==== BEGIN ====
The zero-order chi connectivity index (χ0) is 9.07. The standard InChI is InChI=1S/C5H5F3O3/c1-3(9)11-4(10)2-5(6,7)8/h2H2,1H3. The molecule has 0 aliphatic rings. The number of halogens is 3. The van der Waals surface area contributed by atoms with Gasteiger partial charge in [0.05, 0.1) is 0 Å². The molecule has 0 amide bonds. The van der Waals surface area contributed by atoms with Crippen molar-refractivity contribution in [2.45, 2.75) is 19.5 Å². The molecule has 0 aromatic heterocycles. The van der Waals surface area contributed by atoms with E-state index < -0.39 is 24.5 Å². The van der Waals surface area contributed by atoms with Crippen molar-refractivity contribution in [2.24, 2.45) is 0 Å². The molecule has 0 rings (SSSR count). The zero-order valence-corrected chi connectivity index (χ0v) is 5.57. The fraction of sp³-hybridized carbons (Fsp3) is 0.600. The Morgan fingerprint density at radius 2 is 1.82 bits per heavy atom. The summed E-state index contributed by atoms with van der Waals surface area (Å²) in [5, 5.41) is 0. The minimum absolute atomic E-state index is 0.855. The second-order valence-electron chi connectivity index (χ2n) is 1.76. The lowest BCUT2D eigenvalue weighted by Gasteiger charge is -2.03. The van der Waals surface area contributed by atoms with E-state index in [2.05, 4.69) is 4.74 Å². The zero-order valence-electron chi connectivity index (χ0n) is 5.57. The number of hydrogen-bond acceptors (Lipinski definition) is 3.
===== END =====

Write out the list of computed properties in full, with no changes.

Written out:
The zero-order chi connectivity index (χ0) is 9.07. The standard InChI is InChI=1S/C5H5F3O3/c1-3(9)11-4(10)2-5(6,7)8/h2H2,1H3. The molecule has 0 aliphatic rings. The number of halogens is 3. The van der Waals surface area contributed by atoms with Gasteiger partial charge in [0.05, 0.1) is 0 Å². The molecule has 0 amide bonds. The van der Waals surface area contributed by atoms with Crippen molar-refractivity contribution in [2.45, 2.75) is 19.5 Å². The molecule has 0 aromatic heterocycles. The van der Waals surface area contributed by atoms with E-state index < -0.39 is 24.5 Å². The van der Waals surface area contributed by atoms with Crippen molar-refractivity contribution in [2.24, 2.45) is 0 Å². The molecule has 0 rings (SSSR count). The zero-order valence-corrected chi connectivity index (χ0v) is 5.57. The fraction of sp³-hybridized carbons (Fsp3) is 0.600. The Morgan fingerprint density at radius 2 is 1.82 bits per heavy atom. The summed E-state index contributed by atoms with van der Waals surface area (Å²) in [5, 5.41) is 0. The minimum absolute atomic E-state index is 0.855. The second-order valence-electron chi connectivity index (χ2n) is 1.76. The lowest BCUT2D eigenvalue weighted by Gasteiger charge is -2.03. The van der Waals surface area contributed by atoms with E-state index in [2.05, 4.69) is 4.74 Å². The zero-order valence-electron chi connectivity index (χ0n) is 5.57. The number of hydrogen-bond acceptors (Lipinski definition) is 3.